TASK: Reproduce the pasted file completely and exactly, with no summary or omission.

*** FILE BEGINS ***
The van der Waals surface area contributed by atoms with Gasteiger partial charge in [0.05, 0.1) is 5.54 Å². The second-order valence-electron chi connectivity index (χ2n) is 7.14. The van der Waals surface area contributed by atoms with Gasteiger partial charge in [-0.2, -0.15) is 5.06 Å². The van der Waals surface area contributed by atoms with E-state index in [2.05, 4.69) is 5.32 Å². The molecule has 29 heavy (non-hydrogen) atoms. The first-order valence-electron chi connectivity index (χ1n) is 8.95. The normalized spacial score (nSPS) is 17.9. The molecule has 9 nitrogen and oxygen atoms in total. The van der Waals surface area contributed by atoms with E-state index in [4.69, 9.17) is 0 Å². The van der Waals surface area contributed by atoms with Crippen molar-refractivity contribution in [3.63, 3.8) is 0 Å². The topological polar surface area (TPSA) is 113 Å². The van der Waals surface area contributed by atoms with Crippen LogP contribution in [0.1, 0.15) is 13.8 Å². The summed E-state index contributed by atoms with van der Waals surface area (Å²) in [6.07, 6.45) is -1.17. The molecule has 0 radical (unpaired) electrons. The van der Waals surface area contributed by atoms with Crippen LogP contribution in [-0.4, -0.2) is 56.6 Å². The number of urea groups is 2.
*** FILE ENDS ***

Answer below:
The van der Waals surface area contributed by atoms with Gasteiger partial charge in [0.05, 0.1) is 5.54 Å². The second-order valence-electron chi connectivity index (χ2n) is 7.14. The van der Waals surface area contributed by atoms with Gasteiger partial charge in [-0.2, -0.15) is 5.06 Å². The van der Waals surface area contributed by atoms with E-state index in [2.05, 4.69) is 5.32 Å². The molecule has 29 heavy (non-hydrogen) atoms. The first-order valence-electron chi connectivity index (χ1n) is 8.95. The normalized spacial score (nSPS) is 17.9. The molecule has 9 nitrogen and oxygen atoms in total. The van der Waals surface area contributed by atoms with E-state index in [4.69, 9.17) is 0 Å². The van der Waals surface area contributed by atoms with Crippen molar-refractivity contribution in [3.63, 3.8) is 0 Å². The topological polar surface area (TPSA) is 113 Å². The van der Waals surface area contributed by atoms with Crippen LogP contribution in [0.1, 0.15) is 13.8 Å². The summed E-state index contributed by atoms with van der Waals surface area (Å²) in [6.07, 6.45) is -1.17. The molecule has 0 radical (unpaired) electrons. The van der Waals surface area contributed by atoms with Crippen LogP contribution in [-0.4, -0.2) is 56.6 Å². The number of urea groups is 2.